Before cameras had meters built in, you had to use a dedicated light meter (or just know what you were doing). Even if I know what the settings should be, I like to check conditions with a meter, just to be sure. I guess I’m not good enough to trust myself. Long ago, that’s the way it had to work though. You kept your own charts on exposure. Kodak used to include charts in their film boxes (the instructions) that advised of the proper settings for different lighting conditions.

I don’t do it often, but using an external meter helps you understand light. I use a Sekonic Studio Deluxe meter, which is a relatively old model – the same model I used back in the 1970’s. I’m familiar with it, so that’s good, but I also like it because it doesn’t require batteries. It’s good for outdoor work, and studio work, where there’s plenty of light. It’s not so good for low light work, and that’s (in my opinion) it’s only negative. Otherwise, it works well for most of what I need.

There are basically 2 types of light metering we’re concerned with in photography or video work.

The first is called reflected light, and this is what your camera’s built in meter will measure. This type of metering measures the amount of light reflected by a subject. I’m not sure of the actual physics behind how this works, but when measuring this way, your camera or meter will always try to read the reflected light as if it were a medium grey in luminance. So, when measuring reflected light, you may need to adjust your exposure based upon the actual color or brightness of your subject – based upon what you want it to appear like in your photograph. So, if your subject is very bright, you may have to increase your exposure slightly, and if your subject is very dark or in a shadow that you want to reflect accurately in your photograph, you may have to decrease exposure slightly. Our modern cameras with matrix or evaluative metering do this for us, and they are getting better and better all the time. The camera’s computer can determine what type of scene your are photographing and adjust the meter accordingly to try to give you what you want.

The second type, and probably the more accurate type of metering is called incident light metering. This is where you actually measure the amount of light falling on your subject. However, in order to do this, you have to place the meter directly in front of your subject, and point to directly toward your camera. This has a couple obvious issues… first, and foremost, you might not be able to place your meter directly in front of your subject (if you’re photographing clouds surrounding the top of Mount Everest, for example). Thus the necessity, sometimes, to use reflective metering.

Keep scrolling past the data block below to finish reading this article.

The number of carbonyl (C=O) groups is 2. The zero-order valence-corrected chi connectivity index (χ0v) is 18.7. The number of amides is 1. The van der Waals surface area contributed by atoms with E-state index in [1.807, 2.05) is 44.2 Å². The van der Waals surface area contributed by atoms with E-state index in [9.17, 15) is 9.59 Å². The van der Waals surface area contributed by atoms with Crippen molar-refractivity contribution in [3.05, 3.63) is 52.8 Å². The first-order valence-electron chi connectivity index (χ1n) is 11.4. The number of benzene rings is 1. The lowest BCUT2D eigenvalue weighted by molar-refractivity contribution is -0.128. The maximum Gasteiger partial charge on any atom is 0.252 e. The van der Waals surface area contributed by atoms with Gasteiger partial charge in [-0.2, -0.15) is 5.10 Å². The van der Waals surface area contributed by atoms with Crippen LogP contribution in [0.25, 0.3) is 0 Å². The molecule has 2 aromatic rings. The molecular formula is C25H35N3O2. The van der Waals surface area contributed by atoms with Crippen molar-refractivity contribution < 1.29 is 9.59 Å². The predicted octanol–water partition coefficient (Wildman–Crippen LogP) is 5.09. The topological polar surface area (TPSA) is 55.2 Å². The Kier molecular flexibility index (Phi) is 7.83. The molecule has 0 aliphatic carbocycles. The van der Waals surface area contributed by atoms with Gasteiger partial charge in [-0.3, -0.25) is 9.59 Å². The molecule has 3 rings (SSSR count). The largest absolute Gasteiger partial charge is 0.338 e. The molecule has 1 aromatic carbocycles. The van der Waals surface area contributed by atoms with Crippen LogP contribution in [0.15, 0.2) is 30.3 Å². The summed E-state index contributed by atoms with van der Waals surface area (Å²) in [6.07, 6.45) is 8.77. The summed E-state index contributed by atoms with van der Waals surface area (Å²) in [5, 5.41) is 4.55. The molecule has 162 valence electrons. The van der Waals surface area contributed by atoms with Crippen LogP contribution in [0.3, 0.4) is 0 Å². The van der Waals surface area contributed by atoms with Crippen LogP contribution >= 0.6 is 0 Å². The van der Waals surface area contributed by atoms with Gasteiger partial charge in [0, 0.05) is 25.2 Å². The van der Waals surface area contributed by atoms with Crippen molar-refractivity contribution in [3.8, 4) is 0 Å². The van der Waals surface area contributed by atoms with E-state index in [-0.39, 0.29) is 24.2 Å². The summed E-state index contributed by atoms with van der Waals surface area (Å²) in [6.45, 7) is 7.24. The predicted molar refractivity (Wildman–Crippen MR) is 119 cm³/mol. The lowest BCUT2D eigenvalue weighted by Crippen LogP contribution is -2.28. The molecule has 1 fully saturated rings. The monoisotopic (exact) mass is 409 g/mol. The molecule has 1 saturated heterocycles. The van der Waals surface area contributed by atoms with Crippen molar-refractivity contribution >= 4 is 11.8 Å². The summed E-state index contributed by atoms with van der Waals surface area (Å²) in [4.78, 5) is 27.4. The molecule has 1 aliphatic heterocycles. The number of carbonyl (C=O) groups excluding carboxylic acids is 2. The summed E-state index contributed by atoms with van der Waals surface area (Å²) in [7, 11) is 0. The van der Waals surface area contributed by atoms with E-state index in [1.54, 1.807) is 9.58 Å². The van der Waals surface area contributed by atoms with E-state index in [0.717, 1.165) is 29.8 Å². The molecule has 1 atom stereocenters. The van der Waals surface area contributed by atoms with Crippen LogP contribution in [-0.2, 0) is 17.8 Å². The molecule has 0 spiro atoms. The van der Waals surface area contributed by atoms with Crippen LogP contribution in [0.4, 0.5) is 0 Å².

What I’d like to do is to shoot some photos with my digital camera, in full manual mode, using the settings from my trusty Sekonic Studio Deluxe meter. Then I’ll take the same photos with my camera in programmed auto (P) mode to see what the difference is.

Here’s the first of my test shots…

The first is probably the most subtle of the 3. The second is maybe the most obvious – with backlighting, the automatic mode I used tried to expose too much for the background which was brighter. Manual, incident metering, was much more accurate. Post processing could have helped brighten the foreground of the second image, but… what if you didn’t have the ability to post process? It’s always good to get the best in-camera exposure that you can, and post process if absolutely necessary (I know, it usually is necessary).

Here’s a few other shots – some with more backlighting. Let’s see how they look.

I didn’t adjust exposure at all on any of these photos. The manual ones are shot at whatever settings my Sekonic meter said to use. The auto exposures have no exposure compensation. Now, you can adjust exposure to create the desired effect.

My take away from this little experiment is that the 2 types of subject that will be impacted most are very light (or very dark) subjects, and subjects with backlighting.

By the way, measuring incident light is the same as measuring light reflected from a grey card – maybe I’ll do a post on using a grey card someday…

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